Monday, March 17, 2008

The Brackettville Racket

I am not sure just how long this Bracketville racket has been around. It probably started when the NCAA expanded to 64 teams for their basketball championship tournament. Unlike the Bowl Championship tournaments, where you have to be one of the big dogs to enjoy it, millions of people who went to colleges, no matter how small, all over the country, get wound up about the brackets. Some, like my partner Matt Ryan, take their picks very seriously because they know a lot about basketball. Matt will actually do some studying up on all of this and make informed and intelligent picks. But he will not win. No one with much sense ever wins these things. I have won twice, in 1989 and last year. Last year was exciting until my friend who  was holding the money had it stolen. I honestly expect to finish at the very bottom this year. That is how it goes. It is like a coin flip. There are just too many variables for skill to enter into the picture. On the flip side, since skill does not enter the picture, I sometimes have a chance.

 

Business place gambling is alleged to cost the economy 80 gagillion dollars a year, or some such number, I forget how much, but it is absurdly high. What’s worse is that people act like that is a bad thing. Frankly, if the office staff was not goofing off filling out brackets, they’d be goofing off doing something else, maybe blogging. I think these down time studies that “Industrial Engineers” (don’t get me started on them) do, presuppose that the American Economy works like one of those Chinese sweat shops you see on Sixty Minutes, where people work 16 hours a day, sleep at their desks, and then wake up and do it all over again. That’s not how America works. Office pools and gambling are an understood part of the U.S. lifestyle. They are figured into productivity, just like lunch is. It is true that if no one ever ate, our country would have a more efficient work force, but what fun would that be ?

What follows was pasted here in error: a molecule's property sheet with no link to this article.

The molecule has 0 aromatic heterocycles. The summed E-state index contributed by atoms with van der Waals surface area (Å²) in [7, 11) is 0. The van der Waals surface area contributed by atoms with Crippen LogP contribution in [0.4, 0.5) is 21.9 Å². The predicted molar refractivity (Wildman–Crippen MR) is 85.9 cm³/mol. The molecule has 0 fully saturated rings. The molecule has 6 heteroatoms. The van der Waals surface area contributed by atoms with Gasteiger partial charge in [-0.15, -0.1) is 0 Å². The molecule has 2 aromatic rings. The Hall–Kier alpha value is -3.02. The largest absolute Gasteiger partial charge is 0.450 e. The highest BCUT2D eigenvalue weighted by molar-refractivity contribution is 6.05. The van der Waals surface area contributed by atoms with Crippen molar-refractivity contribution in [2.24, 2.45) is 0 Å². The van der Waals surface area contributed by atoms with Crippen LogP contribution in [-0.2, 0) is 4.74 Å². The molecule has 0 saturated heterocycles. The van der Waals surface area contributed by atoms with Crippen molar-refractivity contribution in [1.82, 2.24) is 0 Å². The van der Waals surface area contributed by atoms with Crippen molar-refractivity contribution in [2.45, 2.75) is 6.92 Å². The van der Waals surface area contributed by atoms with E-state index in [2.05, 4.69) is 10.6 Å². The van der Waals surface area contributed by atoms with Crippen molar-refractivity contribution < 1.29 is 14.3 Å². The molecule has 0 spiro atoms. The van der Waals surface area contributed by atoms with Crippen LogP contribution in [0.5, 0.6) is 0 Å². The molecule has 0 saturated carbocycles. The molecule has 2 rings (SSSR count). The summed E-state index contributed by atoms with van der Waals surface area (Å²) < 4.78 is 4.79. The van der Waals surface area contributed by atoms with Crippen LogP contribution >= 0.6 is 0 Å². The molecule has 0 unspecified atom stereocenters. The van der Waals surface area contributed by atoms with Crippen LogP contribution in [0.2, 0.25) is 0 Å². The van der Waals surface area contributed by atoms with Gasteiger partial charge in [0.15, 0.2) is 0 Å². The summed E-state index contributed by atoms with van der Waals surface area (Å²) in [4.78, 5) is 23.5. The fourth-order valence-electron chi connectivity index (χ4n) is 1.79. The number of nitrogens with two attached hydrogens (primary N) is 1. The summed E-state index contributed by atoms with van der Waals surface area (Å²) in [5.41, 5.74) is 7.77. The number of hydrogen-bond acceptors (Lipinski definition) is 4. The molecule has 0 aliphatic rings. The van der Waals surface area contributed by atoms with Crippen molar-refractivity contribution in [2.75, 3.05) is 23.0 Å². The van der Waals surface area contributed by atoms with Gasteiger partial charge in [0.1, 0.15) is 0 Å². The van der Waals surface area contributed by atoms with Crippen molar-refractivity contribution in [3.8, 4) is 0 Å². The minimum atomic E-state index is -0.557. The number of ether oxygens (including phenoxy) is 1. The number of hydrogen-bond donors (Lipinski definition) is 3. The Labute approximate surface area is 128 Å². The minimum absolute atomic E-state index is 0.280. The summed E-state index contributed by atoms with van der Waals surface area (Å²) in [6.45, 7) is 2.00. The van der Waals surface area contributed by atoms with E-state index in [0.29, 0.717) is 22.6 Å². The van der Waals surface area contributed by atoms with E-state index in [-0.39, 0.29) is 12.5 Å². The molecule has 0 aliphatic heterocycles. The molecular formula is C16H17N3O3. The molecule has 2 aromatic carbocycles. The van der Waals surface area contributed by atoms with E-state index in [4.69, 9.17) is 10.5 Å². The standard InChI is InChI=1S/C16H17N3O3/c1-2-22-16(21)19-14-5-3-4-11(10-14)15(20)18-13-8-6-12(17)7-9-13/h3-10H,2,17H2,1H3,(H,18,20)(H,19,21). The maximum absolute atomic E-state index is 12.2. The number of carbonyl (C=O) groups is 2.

My initial  foray into gambling took place in 1963-64 when my Uncle Earl game me a mini-roulette wheel. I cleaned up with that at lunchtime in the fifth grade. Until it was taken away from me. That same year I entered into big time sports gambling when I took bets on the Cassius Clay/Sonny Liston championship fight. I took several dollars in bets (mostly at a quarter a piece), with every one of the bettors betting on Liston. It hit me at some point that if Liston won, I would not have any money to pay back the bets and I had a couple of sleepless nights over that prospect. But Sonny did not answer the bell for the 7th round, and I got to keep all of my ill gotten gains. That, however, was the last time I acted as a bookie. It was several years later, when I learned about “odds” and “lay off men”, that I finally understood how a bookie could stay in business (and alive).My betting has been confined pretty much to office pools since then, and when I have strayed from that pattern the results have been awful.

 

 

But I can guarantee you a couple of things this year, if you want to make some money. Texas will win the Southern Regional, and North Carolina will win the championship. Outside of those two certainties, you are on your own.

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